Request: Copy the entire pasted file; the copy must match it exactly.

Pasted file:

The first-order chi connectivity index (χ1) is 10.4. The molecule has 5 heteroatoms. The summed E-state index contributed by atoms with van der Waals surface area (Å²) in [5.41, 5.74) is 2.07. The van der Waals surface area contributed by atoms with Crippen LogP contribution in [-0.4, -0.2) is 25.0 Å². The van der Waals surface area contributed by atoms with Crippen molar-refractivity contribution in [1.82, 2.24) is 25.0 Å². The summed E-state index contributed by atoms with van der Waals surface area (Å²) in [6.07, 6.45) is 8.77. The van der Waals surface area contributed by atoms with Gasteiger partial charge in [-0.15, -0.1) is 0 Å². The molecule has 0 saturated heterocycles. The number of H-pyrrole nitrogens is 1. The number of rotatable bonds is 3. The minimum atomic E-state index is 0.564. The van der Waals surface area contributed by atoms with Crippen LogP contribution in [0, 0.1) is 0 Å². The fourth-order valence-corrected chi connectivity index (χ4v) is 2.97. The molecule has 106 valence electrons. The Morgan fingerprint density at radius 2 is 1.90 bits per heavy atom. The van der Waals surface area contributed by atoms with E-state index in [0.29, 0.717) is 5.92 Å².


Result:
The first-order chi connectivity index (χ1) is 10.4. The molecule has 5 heteroatoms. The summed E-state index contributed by atoms with van der Waals surface area (Å²) in [5.41, 5.74) is 2.07. The van der Waals surface area contributed by atoms with Crippen LogP contribution in [-0.4, -0.2) is 25.0 Å². The van der Waals surface area contributed by atoms with Crippen molar-refractivity contribution in [1.82, 2.24) is 25.0 Å². The summed E-state index contributed by atoms with van der Waals surface area (Å²) in [6.07, 6.45) is 8.77. The van der Waals surface area contributed by atoms with Gasteiger partial charge in [-0.15, -0.1) is 0 Å². The molecule has 0 saturated heterocycles. The number of H-pyrrole nitrogens is 1. The number of rotatable bonds is 3. The minimum atomic E-state index is 0.564. The van der Waals surface area contributed by atoms with Crippen LogP contribution in [0, 0.1) is 0 Å². The fourth-order valence-corrected chi connectivity index (χ4v) is 2.97. The molecule has 106 valence electrons. The Morgan fingerprint density at radius 2 is 1.90 bits per heavy atom. The van der Waals surface area contributed by atoms with E-state index in [0.29, 0.717) is 5.92 Å².